Africans to Spanish America
Expanding the Diaspora
Publication Year: 2012
Published by: University of Illinois Press
Series: The New Black Studies Series
Title Page, Copyright
On August 1, 1708, the now infamous privateer Woodes Rogers departed Bristol to sail around the world, “first to the South-Sea, thence to the East-Indies, and homewards by the Cape of Good Hope.” Sailing down the Atlantic coast of South America...
Part 1. Complicating Identity in the African Diaspora to Spanish America
1. The Shape of a Diaspora: The Movement of Afro-Iberians to Colonial Spanish America
The presence of Afro-Iberians who helped shape the cultural and physical webs that bound together the African, European, and American continents forces us to broaden our understanding of the history of Iberian empires and the African...
2. African Diasporic Ethnicity in Mexico City to 1650
On January 21, 1640, Pedro Sánchez and Mariana filed a petition for the right to marry at the Catedral Metropolitano, which served the main parish of Mexico City. The prospective bride and groom were both slaves, owned by Diego de Barrientos...
3. To Be Free and Lucumí: Ana de la Calle and Making AfricanDiaspora Identities in Colonial Perurachel
In 1719, Ana de la Calle paid a notary in the northern Peruvian city of Trujillo to compose her will. She identified herself as a free morena of casta lucumí or, as I will argue, a free woman of color from the Yorubaspeaking interior of the Bight...
Part 2. Royal Subjects, Loyal Christians, and Saints in the Alley
4. Between the Cross and the Sword: Religious Conquest and Maroon Legitimacy in Colonial Esmeraldas
It has repeatedly been remarked that the beginning of African slavery in Spanish America brought with it the earliest rejection of slave life. Revolt, rebellion, and escape, along with myriad other forms of resistance, emerged in Spain’s colonies...
5. Afro-Mexican Saintly Devotion in a Mexico City Alley
In October 1699, María Lópes de Avilés informed Mexico City inquisitors about a rumor that Isidro the sweet seller, along with others, had “made in his house a certain feast, or celebration to which a variety of men of all species...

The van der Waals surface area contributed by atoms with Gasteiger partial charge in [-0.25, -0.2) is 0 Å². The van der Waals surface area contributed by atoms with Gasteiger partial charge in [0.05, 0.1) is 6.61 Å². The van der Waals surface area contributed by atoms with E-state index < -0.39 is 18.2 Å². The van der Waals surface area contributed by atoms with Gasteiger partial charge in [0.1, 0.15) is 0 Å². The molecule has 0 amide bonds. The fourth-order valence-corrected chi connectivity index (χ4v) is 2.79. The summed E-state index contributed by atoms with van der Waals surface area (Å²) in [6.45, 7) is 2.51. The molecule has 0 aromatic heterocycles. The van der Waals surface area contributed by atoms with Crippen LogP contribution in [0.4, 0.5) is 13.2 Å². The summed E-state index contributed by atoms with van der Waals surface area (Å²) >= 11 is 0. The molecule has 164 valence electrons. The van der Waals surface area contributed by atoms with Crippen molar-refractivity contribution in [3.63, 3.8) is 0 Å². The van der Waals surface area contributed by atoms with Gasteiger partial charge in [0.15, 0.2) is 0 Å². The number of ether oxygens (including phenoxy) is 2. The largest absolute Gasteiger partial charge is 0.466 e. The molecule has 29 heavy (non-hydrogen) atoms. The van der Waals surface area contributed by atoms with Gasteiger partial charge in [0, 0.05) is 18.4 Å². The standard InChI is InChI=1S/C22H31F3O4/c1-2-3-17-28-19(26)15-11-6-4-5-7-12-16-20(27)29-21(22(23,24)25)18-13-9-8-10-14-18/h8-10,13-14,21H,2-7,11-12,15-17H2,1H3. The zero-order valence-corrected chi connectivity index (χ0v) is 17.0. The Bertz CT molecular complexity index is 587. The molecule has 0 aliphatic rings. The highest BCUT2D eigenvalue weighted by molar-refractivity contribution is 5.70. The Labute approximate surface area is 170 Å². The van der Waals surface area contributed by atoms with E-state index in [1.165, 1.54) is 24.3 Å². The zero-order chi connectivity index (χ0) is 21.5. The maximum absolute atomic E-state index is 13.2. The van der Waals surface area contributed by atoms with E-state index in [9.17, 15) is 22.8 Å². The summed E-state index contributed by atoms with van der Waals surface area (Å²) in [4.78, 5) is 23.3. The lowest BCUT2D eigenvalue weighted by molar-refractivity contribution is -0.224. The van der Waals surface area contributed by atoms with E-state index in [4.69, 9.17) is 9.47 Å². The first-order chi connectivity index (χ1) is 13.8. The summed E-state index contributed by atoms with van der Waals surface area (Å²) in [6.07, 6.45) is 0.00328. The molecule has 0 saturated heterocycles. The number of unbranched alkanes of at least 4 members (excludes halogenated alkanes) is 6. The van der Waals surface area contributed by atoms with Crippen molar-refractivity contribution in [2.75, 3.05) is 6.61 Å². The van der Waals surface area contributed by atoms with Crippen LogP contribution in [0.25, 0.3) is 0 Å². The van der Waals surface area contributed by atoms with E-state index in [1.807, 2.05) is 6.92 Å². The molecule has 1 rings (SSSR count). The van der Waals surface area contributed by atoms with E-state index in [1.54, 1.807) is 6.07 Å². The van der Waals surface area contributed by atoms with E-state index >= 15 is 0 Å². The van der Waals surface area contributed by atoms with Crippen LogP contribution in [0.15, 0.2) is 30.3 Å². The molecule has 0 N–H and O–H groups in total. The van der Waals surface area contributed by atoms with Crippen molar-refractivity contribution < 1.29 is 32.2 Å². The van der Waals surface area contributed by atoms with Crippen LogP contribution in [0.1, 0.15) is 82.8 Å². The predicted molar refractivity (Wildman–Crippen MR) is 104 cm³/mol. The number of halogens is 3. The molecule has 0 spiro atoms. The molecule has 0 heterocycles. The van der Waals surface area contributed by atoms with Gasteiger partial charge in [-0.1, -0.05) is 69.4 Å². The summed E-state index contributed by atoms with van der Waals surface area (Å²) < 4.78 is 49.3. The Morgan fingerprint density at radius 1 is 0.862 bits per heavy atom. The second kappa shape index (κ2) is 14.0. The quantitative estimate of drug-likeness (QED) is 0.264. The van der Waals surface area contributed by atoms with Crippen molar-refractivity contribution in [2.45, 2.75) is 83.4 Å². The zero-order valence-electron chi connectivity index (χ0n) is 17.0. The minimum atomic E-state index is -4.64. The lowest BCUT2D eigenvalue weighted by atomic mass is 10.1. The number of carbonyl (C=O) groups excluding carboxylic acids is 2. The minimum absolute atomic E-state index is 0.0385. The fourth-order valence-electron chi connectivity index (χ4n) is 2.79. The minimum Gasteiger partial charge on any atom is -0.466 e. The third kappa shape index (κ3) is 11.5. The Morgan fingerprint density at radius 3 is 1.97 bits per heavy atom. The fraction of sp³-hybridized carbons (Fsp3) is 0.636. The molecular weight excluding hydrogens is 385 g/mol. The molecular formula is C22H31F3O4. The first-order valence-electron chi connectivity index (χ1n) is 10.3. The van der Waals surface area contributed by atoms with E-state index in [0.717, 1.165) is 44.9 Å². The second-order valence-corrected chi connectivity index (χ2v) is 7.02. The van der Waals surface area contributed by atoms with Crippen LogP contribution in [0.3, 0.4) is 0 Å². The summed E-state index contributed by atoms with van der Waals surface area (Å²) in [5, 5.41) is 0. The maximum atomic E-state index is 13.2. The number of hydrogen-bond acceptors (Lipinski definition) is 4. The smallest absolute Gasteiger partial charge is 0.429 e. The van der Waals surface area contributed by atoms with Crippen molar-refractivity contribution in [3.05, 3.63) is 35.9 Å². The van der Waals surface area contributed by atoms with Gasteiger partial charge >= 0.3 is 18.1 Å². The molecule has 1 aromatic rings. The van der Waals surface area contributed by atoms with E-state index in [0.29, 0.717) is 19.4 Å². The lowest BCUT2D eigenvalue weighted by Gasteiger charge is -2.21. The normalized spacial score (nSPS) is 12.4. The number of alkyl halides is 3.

6. "The Lord walks among the pots and pans": Religious Servants of Colonial Lima
In his sermon given in 1681 at the profession of a donada, José de Aguilar emphasized that each nun was the señora of her own cross but that each servant, whether a...
Part 3. Comparisons and Whitening Revisited: Race and Gender in Colonial Cuba
7. Whitening Revisited: Nineteenth-Century Cuban Counterpoints
Two unreconciled perspectives on “whitening” have shaped the historiography on Latin America’s African descended people for the past forty years. On the one hand, scholars have defined whitening as a reproductive strategy pursued by black and mulatto...
8. Tensions of Race, Gender, and Midwifery in Colonial Cuba
In February 1828, the Cuban newspaper El Diario de la Habana reported a “truly painful” discovery: the “honorable” profession of midwifery had become “disgraced.” Its demise, the article claimed, centered on shifts in the female population and overall deficiencies...
9. The African American Experience in Comparative Perspective: The Current Question of the Debate
I would like to return to a theme that has been much neglected in the recent discussions on the African Diaspora in the Americas, and that is the question of the comparative differences and similarities between slave regimes in the Americas...
List of Contributors
This volume is an outgrowth of a 2005 international conference, “The African Diaspora to Latin America: New Directions,” sponsored by the Center for African American History at Northwestern University. The symposium communicated an effort to complicate our understanding...
Further Reading, Production Notes, Back Cover